So far as we know, we are the first garden center in the area to notify homeowners and gardeners of the problem and to discontinue the plant. Impatiens are the number one selling plant at Roger’s Gardens as well as most other garden retailers. But rather than sell or promote a plant that will likely fail, Roger’s Gardens has chosen to offer better alternatives. I am proud of Roger’s Gardens for putting its customer’s success ahead of a short-term business interest. We hope other retailers and landscape companies will follow our lead. Roger’s Gardens has discovered that nearly every wholesale impatiens grower in Southern California is infected with the disease. In fact, infected impatiens have been shipped and sold throughout Southern California, and probably continue to be. Buyer Beware! So what should you do? That’s a very easy question. First, fly the white flag. Rather than roll the dice and take your chances; stop planting regular impatiens. It’s a bad gamble. If you already have impatiens in the garden we’re not recommending that you remove them; enjoy them while you can, but be prepared for problems. Secondly, plant an alternative. Remember, other plants are not affected by this disease. Perhaps the most popular solution would be to switch to any of the New Guinea types of impatiens, including the popular series called ‘Fanfare’, Sun Harmony’ or ‘SunPatiens’. These will provide the closest appearance to a regular impatiens. In fact, these types of impatiens will even tolerate more direct sunlight than regular impatiens and have larger flowers and more handsome foliage. Lots of other choices abound as well, especially bedding begonias, which have been around for ages and are nearly as popular as impatiens. For the more adventuresome, other seasonal alternatives are coleus, campanula, mimulus, hypoestes, bacopa, dwarf fuchsias, torenia, cyclamen, cineraria, lobelia and several others. Impatiens have had a good run, but it’s time to move on.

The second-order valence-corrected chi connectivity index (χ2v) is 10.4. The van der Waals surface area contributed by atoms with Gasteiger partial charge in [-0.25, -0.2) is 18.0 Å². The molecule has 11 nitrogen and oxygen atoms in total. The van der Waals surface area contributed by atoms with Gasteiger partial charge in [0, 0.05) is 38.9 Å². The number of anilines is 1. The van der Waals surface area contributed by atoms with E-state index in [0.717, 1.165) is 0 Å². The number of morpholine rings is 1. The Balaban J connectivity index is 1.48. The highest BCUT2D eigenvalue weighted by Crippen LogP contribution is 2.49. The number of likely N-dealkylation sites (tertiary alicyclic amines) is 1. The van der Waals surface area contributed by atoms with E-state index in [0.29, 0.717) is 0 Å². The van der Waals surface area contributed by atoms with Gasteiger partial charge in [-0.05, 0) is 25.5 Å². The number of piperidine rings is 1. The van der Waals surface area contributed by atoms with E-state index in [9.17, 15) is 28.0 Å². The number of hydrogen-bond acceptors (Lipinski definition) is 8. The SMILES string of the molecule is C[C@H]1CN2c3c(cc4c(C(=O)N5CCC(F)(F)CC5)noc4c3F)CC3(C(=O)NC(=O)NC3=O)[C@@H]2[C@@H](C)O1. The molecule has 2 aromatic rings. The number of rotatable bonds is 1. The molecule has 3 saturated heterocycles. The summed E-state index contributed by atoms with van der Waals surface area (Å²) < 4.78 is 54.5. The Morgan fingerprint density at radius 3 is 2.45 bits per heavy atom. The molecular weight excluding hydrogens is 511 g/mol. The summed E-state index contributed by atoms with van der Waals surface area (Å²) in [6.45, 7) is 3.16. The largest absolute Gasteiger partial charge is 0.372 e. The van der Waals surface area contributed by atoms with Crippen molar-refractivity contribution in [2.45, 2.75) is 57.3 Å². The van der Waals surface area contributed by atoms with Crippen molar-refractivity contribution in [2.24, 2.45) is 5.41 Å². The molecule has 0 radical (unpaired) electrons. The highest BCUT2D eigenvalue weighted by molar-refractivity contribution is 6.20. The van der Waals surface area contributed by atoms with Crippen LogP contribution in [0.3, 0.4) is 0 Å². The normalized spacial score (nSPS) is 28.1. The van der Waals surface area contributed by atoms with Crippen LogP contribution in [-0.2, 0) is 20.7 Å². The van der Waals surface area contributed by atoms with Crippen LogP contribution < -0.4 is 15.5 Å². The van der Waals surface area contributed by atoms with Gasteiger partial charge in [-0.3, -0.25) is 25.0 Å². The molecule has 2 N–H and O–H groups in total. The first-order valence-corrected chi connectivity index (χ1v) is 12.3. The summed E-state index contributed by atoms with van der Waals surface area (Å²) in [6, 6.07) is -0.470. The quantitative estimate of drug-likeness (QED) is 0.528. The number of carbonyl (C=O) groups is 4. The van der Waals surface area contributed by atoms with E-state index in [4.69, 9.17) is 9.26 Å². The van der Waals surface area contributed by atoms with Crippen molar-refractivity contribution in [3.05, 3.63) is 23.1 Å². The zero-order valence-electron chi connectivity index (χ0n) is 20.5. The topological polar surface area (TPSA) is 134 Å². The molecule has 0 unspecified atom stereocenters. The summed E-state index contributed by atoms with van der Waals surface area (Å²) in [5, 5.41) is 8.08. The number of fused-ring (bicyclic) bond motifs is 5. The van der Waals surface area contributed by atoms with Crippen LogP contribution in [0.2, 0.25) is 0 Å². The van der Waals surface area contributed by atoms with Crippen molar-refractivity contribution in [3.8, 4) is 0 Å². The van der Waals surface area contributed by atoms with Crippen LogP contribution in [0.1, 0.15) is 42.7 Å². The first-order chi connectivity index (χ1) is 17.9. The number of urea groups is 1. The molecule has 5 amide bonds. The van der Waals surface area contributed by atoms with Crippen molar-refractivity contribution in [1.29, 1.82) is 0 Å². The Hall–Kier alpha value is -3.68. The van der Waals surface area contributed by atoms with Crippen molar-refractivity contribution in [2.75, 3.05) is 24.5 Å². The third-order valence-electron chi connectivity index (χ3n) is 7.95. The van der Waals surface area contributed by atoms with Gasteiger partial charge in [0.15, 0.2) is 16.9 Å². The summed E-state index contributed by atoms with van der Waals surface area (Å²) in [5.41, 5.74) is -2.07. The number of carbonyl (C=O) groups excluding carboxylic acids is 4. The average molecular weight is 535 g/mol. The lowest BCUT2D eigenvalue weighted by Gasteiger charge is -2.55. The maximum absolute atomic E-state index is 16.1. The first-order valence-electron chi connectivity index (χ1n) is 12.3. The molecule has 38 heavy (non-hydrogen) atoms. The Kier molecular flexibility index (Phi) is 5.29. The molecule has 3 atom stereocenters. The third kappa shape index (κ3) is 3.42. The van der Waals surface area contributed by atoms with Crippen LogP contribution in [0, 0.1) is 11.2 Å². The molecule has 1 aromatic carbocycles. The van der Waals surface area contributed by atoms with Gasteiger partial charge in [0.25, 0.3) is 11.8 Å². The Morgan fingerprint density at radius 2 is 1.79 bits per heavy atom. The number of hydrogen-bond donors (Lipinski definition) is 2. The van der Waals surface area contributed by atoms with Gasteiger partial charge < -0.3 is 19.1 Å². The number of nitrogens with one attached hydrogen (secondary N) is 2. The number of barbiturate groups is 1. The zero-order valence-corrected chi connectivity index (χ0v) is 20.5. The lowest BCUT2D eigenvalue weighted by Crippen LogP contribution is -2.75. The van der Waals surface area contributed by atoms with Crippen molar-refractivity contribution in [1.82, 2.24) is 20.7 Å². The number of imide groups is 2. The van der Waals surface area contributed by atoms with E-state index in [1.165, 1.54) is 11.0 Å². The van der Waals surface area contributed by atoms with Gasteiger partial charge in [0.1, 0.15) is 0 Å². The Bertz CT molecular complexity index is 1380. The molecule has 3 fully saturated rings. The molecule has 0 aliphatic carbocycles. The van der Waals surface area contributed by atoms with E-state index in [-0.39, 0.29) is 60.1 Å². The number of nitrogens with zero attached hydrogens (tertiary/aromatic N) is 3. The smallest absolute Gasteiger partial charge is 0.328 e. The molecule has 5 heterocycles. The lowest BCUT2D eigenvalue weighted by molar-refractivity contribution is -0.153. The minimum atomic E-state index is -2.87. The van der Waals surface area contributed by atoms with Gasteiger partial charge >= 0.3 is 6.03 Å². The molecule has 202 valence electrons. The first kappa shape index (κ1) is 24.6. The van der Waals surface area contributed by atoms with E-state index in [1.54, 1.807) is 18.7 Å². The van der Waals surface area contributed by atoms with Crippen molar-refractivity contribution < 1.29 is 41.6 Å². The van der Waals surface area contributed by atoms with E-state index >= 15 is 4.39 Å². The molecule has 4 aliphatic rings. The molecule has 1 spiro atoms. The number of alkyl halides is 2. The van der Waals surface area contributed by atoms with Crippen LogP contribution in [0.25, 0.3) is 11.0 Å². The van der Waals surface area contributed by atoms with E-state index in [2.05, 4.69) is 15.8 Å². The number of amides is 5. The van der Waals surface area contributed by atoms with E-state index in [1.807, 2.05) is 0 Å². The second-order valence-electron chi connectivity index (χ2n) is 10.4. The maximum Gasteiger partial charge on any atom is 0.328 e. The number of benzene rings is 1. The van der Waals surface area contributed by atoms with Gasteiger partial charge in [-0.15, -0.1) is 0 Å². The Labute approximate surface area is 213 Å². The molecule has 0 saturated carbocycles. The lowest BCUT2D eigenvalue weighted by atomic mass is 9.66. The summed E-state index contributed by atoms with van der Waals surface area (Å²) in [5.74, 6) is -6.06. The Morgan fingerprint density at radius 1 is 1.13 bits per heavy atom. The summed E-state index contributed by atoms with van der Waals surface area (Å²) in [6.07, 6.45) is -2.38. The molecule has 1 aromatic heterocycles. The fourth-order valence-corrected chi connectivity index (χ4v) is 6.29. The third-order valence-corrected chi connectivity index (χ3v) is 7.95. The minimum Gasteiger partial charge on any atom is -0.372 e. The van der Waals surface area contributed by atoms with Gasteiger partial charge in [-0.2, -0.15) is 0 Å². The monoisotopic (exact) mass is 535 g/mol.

As the leading garden center in Southern California, on July 5th Roger’s Gardens made a difficult decision. We stopped selling regular impatiens, both in our store and in our landscape division, and removed them from our sales tables. We even removed impatiens from our planted baskets and bowls. It was a painful decision, but it was the responsible thing to do. Roger’s Gardens also announced that they would replace or refund any customer who has plants infected with the disease.